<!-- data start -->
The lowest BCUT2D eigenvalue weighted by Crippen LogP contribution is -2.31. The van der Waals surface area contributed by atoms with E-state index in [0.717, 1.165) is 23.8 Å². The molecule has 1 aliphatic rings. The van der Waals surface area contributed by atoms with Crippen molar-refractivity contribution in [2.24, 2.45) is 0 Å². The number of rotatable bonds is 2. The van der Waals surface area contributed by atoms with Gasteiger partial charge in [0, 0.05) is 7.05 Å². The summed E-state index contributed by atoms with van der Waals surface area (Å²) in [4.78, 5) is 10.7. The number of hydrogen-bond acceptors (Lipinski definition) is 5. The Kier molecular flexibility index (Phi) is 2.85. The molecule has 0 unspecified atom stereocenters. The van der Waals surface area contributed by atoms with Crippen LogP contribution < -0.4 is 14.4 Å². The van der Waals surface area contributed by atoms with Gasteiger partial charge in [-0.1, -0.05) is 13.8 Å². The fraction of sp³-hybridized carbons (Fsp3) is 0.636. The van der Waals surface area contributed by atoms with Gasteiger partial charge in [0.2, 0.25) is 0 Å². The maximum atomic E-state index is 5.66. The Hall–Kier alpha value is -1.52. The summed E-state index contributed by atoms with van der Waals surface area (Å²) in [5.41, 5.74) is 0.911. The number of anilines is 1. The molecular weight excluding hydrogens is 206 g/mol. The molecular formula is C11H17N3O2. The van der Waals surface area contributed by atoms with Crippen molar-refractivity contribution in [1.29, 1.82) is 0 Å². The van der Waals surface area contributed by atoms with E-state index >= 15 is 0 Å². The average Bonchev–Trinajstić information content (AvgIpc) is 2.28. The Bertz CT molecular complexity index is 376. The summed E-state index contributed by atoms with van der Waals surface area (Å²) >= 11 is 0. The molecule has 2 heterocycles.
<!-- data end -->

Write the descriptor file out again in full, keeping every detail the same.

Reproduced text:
The lowest BCUT2D eigenvalue weighted by Crippen LogP contribution is -2.31. The van der Waals surface area contributed by atoms with E-state index in [0.717, 1.165) is 23.8 Å². The molecule has 1 aliphatic rings. The van der Waals surface area contributed by atoms with Crippen molar-refractivity contribution in [2.24, 2.45) is 0 Å². The number of rotatable bonds is 2. The van der Waals surface area contributed by atoms with Gasteiger partial charge in [0, 0.05) is 7.05 Å². The summed E-state index contributed by atoms with van der Waals surface area (Å²) in [4.78, 5) is 10.7. The number of hydrogen-bond acceptors (Lipinski definition) is 5. The Kier molecular flexibility index (Phi) is 2.85. The molecule has 0 unspecified atom stereocenters. The van der Waals surface area contributed by atoms with Crippen LogP contribution < -0.4 is 14.4 Å². The van der Waals surface area contributed by atoms with Gasteiger partial charge in [-0.1, -0.05) is 13.8 Å². The fraction of sp³-hybridized carbons (Fsp3) is 0.636. The van der Waals surface area contributed by atoms with Gasteiger partial charge in [0.2, 0.25) is 0 Å². The maximum atomic E-state index is 5.66. The Hall–Kier alpha value is -1.52. The summed E-state index contributed by atoms with van der Waals surface area (Å²) in [5.41, 5.74) is 0.911. The number of anilines is 1. The molecular weight excluding hydrogens is 206 g/mol. The molecular formula is C11H17N3O2. The van der Waals surface area contributed by atoms with Crippen molar-refractivity contribution in [1.29, 1.82) is 0 Å². The van der Waals surface area contributed by atoms with E-state index >= 15 is 0 Å². The average Bonchev–Trinajstić information content (AvgIpc) is 2.28. The Bertz CT molecular complexity index is 376. The summed E-state index contributed by atoms with van der Waals surface area (Å²) >= 11 is 0. The molecule has 2 heterocycles.